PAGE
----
The Gambia: There’s Always an Alan

“The most fascinating habitat is sediment.”

I love tits.

Listen, if you didn’t expect me to start a piece that’s broadly about birdwatching with that line…have we met? Years of peering at garden birds in a place called Finchley have turned me into someone who willingly pays a subscription to the RSPB once a year for a little badge with a puffin on it. Oh shut up, it’s that or golf.

The chief reason to go to this part of West Africa is the abundance of airborne wildlife. We arranged the trip through a birding-focused company, and let me say right away that I have done a very poor job of scrutinising the fine print here. If someone had told me I was going to be getting up at 6.30am every morning of my ‘holiday’ I’d have told them to stick a hornbill up their arse. This, you see, was a trip with an itinerary.

Before any of that, though, we pitched up at Banjul airport and into a minibus with the other people on the trip because, oh yes, we were not alone. This at least I knew in advance; we’d been sent the list of people who we’d be joining on the trip, and their names were Mike, Caroline, Nielsen, Catherine, Peter, Janice, Leanne, Ian and Alan. There’s always an Alan on a trip like this. These, it soon transpired, are the English, middle class, early retirement crowd – former bankers or ex of the pharmaceutical or insurance industries. Alan was an accountant. Of course he was.

I will get to the birds eventually, but we have other matters to deal with first. Behold, the gang.

What that cursed small print had hidden from me was that we’d have to share not only each birding excursion with these people, but every single meal around a big long table. The initial conversations at these meals were among the most terrifying I’ve ever experienced; I might enjoy looking at them but I know little about birds, and showing you know a bulbul from a babbler is key to your survival. Be the birding alpha, or scream silently as Peter leans forward and powerfully says the words “The most fascinating habitat is sediment”.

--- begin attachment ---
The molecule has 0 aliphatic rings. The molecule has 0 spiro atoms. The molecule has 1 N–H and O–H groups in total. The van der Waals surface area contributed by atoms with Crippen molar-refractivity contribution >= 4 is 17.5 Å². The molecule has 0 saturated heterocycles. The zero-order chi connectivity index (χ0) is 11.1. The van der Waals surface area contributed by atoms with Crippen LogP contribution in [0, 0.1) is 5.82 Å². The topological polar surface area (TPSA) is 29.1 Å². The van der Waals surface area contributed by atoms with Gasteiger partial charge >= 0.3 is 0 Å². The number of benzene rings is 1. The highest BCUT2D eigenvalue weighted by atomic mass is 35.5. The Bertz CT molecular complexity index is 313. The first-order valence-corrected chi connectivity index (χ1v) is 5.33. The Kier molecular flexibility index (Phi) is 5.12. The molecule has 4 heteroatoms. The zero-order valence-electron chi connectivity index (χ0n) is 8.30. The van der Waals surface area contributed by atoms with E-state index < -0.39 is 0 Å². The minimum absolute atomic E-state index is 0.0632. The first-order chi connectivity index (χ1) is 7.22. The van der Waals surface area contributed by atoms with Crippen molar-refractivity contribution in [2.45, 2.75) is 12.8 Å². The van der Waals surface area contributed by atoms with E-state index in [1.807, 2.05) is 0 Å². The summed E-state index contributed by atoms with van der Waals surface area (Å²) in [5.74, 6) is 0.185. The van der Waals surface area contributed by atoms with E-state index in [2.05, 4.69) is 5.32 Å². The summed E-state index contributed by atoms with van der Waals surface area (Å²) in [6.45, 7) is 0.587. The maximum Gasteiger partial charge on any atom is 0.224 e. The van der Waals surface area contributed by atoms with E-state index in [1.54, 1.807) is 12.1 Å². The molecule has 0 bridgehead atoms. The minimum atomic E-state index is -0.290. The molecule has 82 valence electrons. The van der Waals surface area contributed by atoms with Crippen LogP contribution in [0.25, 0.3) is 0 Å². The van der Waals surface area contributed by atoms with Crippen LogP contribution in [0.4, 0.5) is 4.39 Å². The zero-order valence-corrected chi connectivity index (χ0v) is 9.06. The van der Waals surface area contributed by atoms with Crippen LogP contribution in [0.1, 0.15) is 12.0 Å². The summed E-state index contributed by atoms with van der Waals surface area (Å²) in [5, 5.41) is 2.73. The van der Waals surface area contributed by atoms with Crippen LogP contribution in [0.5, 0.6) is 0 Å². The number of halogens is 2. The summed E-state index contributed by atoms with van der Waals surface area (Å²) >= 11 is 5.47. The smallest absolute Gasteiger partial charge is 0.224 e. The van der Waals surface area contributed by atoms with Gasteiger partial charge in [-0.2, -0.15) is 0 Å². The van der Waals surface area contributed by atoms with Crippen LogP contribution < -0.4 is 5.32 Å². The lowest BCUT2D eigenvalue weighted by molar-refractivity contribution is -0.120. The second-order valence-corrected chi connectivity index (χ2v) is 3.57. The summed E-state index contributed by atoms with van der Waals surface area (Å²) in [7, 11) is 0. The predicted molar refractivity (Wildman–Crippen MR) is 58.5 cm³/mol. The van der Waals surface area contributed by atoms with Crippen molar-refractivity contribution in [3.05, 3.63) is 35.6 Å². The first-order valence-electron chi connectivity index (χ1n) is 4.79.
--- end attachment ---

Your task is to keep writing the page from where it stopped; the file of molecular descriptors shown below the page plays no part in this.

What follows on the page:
When the bird talk dried up to be replaced by small talk, of which I have as much hope competing as at pole vault, I saw the week stretch out ahead of me like jury duty in a fraud case. I could do little but sit mutely and attempt to divine the character of these people, and one soon stood out: Caroline.

Here’s the trouble with a group trip like this – you get jammed in with a right arsehole and you have to just grin and bear it. Someone mentioned that in The Gambia people in prison aren’t fed by the state and can only eat if their family provides for them. This seems implausible; if those without families simply died in their cells within days it might have been mentioned at the UN. Nonetheless Caroline muttered that it would do Britain well to implement the same policy, which had my left-wing ears pricking up, and throughout the trip she muttered, muttered, muttered various spiteful comments that outed her as utterly unlikable.

Grin. Bear it. What the rest of them thought of me, the wide-eyed mute who’s gone on holiday by mistake, doesn’t bear thinking about. I mean listen, I know I can be a grumpy bastard, but come on. This was the first trip I’ve been on where I realised I had to hold my tongue or doom myself, as arguing with a Tory I’m forced into a canoe with at 7am is a sure-fire way to get myself drowned by the wife.

The birding trips involved a mixture of boat trips and walks in the vicinity of the lodge and the odd minibus to further afield. To veer unexpectedly into positivity for a moment, the birds are obviously amazing – brightly coloured or weird looking things, tiny iridescent ones like hummingbirds and big squawking things like purple turkeys.

Indulge me while I reel off a few remarkable species we saw. The Senegal thick-knee was not in Senegal but it did have thick knees to be fair. Hamerkops and hoopoes look like someone got drunk during the design phase. Birds of prey circled constantly – vultures of course, but ospreys too, hawks, kites and the occasional eagle. Rollers are a lovely set of creatures, especially blue-bellied ones. And though I never need to hear someone yell out the words long-tailed glossy starling! ever again, they are beautiful things.